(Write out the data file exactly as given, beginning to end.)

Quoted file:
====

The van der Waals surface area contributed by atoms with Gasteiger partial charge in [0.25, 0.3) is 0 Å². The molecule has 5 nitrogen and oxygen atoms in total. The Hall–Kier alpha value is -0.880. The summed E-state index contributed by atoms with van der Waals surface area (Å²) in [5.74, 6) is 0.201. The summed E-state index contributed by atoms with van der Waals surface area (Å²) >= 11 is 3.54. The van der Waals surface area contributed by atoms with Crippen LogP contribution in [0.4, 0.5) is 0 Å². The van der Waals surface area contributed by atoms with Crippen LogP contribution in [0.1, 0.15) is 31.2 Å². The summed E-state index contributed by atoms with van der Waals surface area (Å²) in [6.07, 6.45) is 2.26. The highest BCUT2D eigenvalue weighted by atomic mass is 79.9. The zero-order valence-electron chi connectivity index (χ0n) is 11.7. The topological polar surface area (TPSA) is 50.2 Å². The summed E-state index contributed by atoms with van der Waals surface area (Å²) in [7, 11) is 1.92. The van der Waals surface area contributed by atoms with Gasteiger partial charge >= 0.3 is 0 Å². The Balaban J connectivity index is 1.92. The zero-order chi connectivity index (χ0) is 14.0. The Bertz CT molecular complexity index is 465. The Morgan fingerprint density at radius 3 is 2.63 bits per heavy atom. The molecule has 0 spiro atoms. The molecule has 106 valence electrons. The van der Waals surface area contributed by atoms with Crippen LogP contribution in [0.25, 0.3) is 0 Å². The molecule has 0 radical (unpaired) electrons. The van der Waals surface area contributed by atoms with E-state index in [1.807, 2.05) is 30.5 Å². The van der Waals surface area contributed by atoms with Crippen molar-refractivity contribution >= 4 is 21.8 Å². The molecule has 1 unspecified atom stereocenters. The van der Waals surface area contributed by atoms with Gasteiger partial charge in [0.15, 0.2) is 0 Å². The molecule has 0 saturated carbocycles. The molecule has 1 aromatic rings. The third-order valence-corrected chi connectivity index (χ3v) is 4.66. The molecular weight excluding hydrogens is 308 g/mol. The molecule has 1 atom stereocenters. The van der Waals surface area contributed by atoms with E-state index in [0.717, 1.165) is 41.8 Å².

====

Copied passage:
The van der Waals surface area contributed by atoms with Gasteiger partial charge in [0.25, 0.3) is 0 Å². The molecule has 5 nitrogen and oxygen atoms in total. The Hall–Kier alpha value is -0.880. The summed E-state index contributed by atoms with van der Waals surface area (Å²) in [5.74, 6) is 0.201. The summed E-state index contributed by atoms with van der Waals surface area (Å²) >= 11 is 3.54. The van der Waals surface area contributed by atoms with Crippen LogP contribution in [0.4, 0.5) is 0 Å². The van der Waals surface area contributed by atoms with Crippen LogP contribution in [0.1, 0.15) is 31.2 Å². The summed E-state index contributed by atoms with van der Waals surface area (Å²) in [6.07, 6.45) is 2.26. The highest BCUT2D eigenvalue weighted by atomic mass is 79.9. The zero-order valence-electron chi connectivity index (χ0n) is 11.7. The topological polar surface area (TPSA) is 50.2 Å². The summed E-state index contributed by atoms with van der Waals surface area (Å²) in [7, 11) is 1.92. The van der Waals surface area contributed by atoms with Gasteiger partial charge >= 0.3 is 0 Å². The Balaban J connectivity index is 1.92. The zero-order chi connectivity index (χ0) is 14.0. The Bertz CT molecular complexity index is 465. The Morgan fingerprint density at radius 3 is 2.63 bits per heavy atom. The molecule has 0 spiro atoms. The molecule has 106 valence electrons. The van der Waals surface area contributed by atoms with Crippen LogP contribution in [0.25, 0.3) is 0 Å². The molecule has 0 radical (unpaired) electrons. The van der Waals surface area contributed by atoms with E-state index in [1.807, 2.05) is 30.5 Å². The van der Waals surface area contributed by atoms with Crippen molar-refractivity contribution >= 4 is 21.8 Å². The molecule has 1 unspecified atom stereocenters. The van der Waals surface area contributed by atoms with Gasteiger partial charge in [0.15, 0.2) is 0 Å². The molecule has 0 saturated carbocycles. The molecule has 1 aromatic rings. The third-order valence-corrected chi connectivity index (χ3v) is 4.66. The molecular weight excluding hydrogens is 308 g/mol. The molecule has 1 atom stereocenters. The van der Waals surface area contributed by atoms with E-state index in [0.717, 1.165) is 41.8 Å².